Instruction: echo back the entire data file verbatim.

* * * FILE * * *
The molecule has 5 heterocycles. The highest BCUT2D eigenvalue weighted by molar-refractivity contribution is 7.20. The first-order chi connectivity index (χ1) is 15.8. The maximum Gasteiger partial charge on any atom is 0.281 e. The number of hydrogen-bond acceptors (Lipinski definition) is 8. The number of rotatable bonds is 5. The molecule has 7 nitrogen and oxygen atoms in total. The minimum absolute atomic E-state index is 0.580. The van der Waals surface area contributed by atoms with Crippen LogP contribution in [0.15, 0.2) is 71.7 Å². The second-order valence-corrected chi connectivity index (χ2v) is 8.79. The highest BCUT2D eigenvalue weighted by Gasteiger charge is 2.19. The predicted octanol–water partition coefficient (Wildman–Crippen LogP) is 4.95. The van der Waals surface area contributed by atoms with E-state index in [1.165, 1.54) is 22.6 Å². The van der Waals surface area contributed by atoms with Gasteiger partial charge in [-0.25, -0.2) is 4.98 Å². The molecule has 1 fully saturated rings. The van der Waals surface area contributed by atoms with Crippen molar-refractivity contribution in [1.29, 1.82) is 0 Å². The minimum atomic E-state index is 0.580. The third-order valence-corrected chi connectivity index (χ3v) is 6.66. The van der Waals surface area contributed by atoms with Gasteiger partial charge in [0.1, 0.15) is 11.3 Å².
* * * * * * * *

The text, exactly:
The molecule has 5 heterocycles. The highest BCUT2D eigenvalue weighted by molar-refractivity contribution is 7.20. The first-order chi connectivity index (χ1) is 15.8. The maximum Gasteiger partial charge on any atom is 0.281 e. The number of hydrogen-bond acceptors (Lipinski definition) is 8. The number of rotatable bonds is 5. The molecule has 7 nitrogen and oxygen atoms in total. The minimum absolute atomic E-state index is 0.580. The van der Waals surface area contributed by atoms with Crippen LogP contribution in [0.15, 0.2) is 71.7 Å². The second-order valence-corrected chi connectivity index (χ2v) is 8.79. The highest BCUT2D eigenvalue weighted by Gasteiger charge is 2.19. The predicted octanol–water partition coefficient (Wildman–Crippen LogP) is 4.95. The van der Waals surface area contributed by atoms with E-state index in [1.165, 1.54) is 22.6 Å². The van der Waals surface area contributed by atoms with Gasteiger partial charge in [-0.25, -0.2) is 4.98 Å². The molecule has 1 fully saturated rings. The van der Waals surface area contributed by atoms with Crippen molar-refractivity contribution in [1.29, 1.82) is 0 Å². The minimum atomic E-state index is 0.580. The third-order valence-corrected chi connectivity index (χ3v) is 6.66. The van der Waals surface area contributed by atoms with Gasteiger partial charge in [0.1, 0.15) is 11.3 Å².